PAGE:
About the Author
Jake DiMare

Jake has spent the last 15 years helping organizations plan, design, develop, and implement effective online experiences with a strong focus on large scale web content management systems and integrated online marketing suites. Jake wrote for the CMS Myth during his time working at Connective DX (formerly ISITE Design). Google Plus Profile

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5 responses… read them below or add one.

  1. Andrew says:

    May I share a blog post I recently authored for the Australian Sitefinity CMS community: Web Content Management without a Browser.

    I would welcome any opportunity to demonstrate further to the CMS Myth team and it’s readers.

  2. There are too many things that need improving in CMS authoring interfaces. I wrote a Principles of AX starter list a little while ago.

    Or, as it has evolved:
    * Fit for purpose language
    * Content accessibility
    * Associative structured content
    * Rules-based presentation (incl. indicative previews)
    * Content management tools
    * Self-aware content

  3. T-M says:

    Well, I’d like to see that CMS can be so good in text editing and wysiwyg, that you don’t need Word to create copy. And that we can already see in some blogs – I bet that all those fashion or food bloggers do not use Word while creating copy.

    It’s just that the huge websites need so heavy CMS that it lacks usability. The user interface is so — …I can’t even describe it. If the bosses of those poor web editors were supposed to use it even for a single day, we would see huge development with usability!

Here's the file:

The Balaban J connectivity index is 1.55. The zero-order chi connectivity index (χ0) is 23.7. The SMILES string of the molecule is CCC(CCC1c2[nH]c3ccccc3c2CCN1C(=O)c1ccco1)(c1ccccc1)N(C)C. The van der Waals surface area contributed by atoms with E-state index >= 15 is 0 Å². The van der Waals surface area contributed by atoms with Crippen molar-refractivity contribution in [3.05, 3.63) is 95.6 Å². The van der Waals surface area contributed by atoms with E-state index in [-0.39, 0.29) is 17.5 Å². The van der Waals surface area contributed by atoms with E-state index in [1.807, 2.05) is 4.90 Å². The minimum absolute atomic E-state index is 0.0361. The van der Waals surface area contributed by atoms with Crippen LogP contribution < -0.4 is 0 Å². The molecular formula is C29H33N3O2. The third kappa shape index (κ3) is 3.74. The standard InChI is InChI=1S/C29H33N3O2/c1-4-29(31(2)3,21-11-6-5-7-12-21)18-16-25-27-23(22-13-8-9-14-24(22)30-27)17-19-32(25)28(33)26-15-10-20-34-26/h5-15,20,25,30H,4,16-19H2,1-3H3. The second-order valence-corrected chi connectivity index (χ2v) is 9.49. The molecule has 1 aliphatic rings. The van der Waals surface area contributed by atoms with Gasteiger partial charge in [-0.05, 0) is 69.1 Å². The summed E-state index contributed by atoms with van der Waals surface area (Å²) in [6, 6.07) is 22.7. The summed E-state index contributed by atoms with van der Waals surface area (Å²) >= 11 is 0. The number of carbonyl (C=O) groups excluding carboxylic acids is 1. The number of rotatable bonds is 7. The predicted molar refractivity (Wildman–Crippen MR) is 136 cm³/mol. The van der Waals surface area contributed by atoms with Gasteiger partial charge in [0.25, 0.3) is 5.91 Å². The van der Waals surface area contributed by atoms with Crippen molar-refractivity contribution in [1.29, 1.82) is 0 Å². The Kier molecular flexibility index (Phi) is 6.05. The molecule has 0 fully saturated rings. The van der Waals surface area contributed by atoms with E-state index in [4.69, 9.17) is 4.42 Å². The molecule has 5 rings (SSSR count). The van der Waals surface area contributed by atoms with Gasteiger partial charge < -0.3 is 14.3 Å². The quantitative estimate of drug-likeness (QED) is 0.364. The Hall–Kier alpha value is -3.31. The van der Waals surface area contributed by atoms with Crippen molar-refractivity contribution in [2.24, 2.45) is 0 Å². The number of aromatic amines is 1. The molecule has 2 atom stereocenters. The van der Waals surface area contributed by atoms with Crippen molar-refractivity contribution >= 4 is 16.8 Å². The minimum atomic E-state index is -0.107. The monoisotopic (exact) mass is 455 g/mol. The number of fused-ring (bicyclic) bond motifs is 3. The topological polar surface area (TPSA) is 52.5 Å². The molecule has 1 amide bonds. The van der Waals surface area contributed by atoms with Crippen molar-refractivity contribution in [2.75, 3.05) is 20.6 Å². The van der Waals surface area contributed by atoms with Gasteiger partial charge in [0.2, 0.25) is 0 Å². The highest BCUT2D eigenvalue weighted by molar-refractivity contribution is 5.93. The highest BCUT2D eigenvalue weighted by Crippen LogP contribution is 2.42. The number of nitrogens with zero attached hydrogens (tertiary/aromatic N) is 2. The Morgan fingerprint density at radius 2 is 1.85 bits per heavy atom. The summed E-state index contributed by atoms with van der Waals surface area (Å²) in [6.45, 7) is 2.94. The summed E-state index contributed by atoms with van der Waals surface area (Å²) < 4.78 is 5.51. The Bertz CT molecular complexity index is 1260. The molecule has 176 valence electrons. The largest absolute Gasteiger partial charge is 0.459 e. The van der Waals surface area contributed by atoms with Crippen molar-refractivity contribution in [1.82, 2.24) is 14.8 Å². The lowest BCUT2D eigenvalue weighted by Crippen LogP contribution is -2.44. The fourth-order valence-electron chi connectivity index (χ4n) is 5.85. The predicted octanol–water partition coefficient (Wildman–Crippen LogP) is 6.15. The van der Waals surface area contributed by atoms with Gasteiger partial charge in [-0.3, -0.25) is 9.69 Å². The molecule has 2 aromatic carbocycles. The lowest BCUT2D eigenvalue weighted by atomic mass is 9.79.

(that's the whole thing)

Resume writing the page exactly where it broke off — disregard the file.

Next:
4. Randy Carey says:

    I’ve been seeing this issue for years as a web developer working with clients, and I’ve recently shifted most of my work to improving this experience. I like to term it as “client” user experience as I see the issue touching everything the client’s staff touches, website management as well as content creation.

    I believe we need more than better authoring tools. We need a new approach. When I imagine what the ideal client/author experience should be, I conclude that it requires [1] a different interface than what we use to develop the site and [2] a tailored UX that meets the needs and capabilities of each client (including the content creators). That means that web development must take on additional work and nurture a new discipline in delivering this different and tailored UX for our clients. And the new tools are those that enable the web developer to create and tailor this client-centric interface to site and content management. …that’s my mission for this year.

  5. Jake DiMare Jake DiMare says:

    Andrew, I’d be happy to get a demo and I will follow up with you via email.

    Rick, thanks for being the first to comment an idea! We’ll follow up with you via email regarding a tee-shirt. I’m going to read your entry on the subject as well.

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